The Delaware Superior Court recently held that a fraud exclusion in a D&O policy did not bar coverage arising out of a stockholder litigation because the settlement of litigation did not constitute an adjudication of fraud as required to trigger the fraud exclusion. AT&T Corp. v. Clarendon America Ins. Co., No. 04C-11-167 (Del. Super. Ct. June 25, 2008).
The coverage dispute arose out of underlying shareholder lawsuits brought against AT&T and certain directors and officers of AT&T and At Home. After consolidating the lawsuits, the court granted partial summary judgment in favor of AT&T with respect to claims based on the alleged failure to disclose known material facts and let stand claims related to whether forward-looking statements were false or misleading when made. See In Re AT&T Corp. Litigation, No. 00-5364 (D. N.J. June 4, 2004). A jury trial followed, but the parties reached a settlement agreement before the jury rendered a verdict.
Throughout the course of the litigation, AT&T and the other defendants vigorously denied any wrongdoing and there was no finding by a court or jury that AT&T or the other defendants were deliberately dishonest, fraudulent, or engaged in a criminal act or omission. After the settlement, AT&T sought payment for the settlement, defense fees and costs from its excess D&O insurer. AT&T’s insurer denied coverage based on a fraud exclusion that excluded coverage for acts:
Brought about or contributed to in fact by any deliberate dishonest, fraudulent or criminal act or omission, or any personal profit or advantage gained by any of the Directors and Officers to which they are not legally entitled and providing any such finding is material to the cause of action so adjudicated.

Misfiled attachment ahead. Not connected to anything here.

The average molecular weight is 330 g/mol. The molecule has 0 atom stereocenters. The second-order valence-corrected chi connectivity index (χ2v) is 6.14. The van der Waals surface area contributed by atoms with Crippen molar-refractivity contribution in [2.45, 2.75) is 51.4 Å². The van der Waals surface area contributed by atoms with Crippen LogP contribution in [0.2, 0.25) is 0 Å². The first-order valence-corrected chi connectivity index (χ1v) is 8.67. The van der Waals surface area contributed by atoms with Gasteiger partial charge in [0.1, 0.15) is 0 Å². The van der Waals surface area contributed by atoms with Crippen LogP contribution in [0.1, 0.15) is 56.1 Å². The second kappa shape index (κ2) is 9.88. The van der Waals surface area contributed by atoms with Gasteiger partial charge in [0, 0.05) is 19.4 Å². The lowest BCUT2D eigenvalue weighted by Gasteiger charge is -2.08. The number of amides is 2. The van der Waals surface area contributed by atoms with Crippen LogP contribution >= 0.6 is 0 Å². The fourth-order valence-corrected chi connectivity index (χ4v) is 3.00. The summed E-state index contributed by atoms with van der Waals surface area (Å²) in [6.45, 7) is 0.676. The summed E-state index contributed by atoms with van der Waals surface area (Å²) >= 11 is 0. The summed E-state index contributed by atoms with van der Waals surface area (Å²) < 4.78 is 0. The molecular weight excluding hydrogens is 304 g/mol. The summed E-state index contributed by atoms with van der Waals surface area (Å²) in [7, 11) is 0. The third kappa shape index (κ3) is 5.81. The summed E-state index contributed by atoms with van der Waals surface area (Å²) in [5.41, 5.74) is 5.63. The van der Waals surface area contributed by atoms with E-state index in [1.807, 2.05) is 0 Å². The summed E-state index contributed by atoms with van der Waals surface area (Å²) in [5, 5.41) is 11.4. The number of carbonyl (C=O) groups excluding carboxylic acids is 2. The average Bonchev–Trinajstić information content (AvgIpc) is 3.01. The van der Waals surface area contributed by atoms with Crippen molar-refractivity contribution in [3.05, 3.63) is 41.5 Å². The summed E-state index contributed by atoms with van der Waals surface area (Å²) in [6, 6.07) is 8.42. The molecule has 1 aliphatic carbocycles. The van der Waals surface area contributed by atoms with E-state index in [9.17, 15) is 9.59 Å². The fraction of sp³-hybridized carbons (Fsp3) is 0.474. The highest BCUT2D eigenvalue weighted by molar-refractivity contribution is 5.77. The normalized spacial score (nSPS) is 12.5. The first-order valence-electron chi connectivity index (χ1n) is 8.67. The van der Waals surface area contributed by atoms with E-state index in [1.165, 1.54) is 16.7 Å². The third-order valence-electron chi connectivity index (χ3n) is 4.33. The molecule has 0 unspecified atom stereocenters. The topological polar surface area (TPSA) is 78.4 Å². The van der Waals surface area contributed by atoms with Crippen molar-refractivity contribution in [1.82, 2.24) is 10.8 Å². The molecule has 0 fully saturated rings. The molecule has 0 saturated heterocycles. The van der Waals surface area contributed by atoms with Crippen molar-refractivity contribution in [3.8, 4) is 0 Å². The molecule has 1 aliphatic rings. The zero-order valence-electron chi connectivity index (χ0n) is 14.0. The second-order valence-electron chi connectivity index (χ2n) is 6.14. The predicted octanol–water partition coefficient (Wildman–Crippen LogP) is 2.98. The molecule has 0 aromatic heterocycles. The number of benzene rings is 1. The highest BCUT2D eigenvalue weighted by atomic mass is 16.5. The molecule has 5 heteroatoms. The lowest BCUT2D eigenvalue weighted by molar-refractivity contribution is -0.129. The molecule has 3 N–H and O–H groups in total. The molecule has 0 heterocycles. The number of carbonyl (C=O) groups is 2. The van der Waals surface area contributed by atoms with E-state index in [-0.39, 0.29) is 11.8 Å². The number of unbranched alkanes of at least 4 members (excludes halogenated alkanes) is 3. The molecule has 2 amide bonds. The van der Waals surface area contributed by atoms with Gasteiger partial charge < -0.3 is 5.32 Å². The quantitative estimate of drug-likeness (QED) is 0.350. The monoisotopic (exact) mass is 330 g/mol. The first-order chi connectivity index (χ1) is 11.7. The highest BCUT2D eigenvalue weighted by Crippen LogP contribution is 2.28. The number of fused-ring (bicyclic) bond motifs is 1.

Applying New York law, the court granted AT&T’s motion for summary judgment, holding that the exclusion did not bar coverage unless there was a finding that such acts occurred and that such finding was material to the cause of action being adjudicated. The court noted that “a settlement is a settlement . . . the fraud exclusion does not entitle the insurers to a trial now on the issue of whether the defendants in the Common Stock Litigation engaged in deliberate dishonest, fraudulent or criminal acts.” The court further noted that “the cause of action so adjudicated is not the coverage dispute; it is the underlying action giving rise to the coverage dispute.”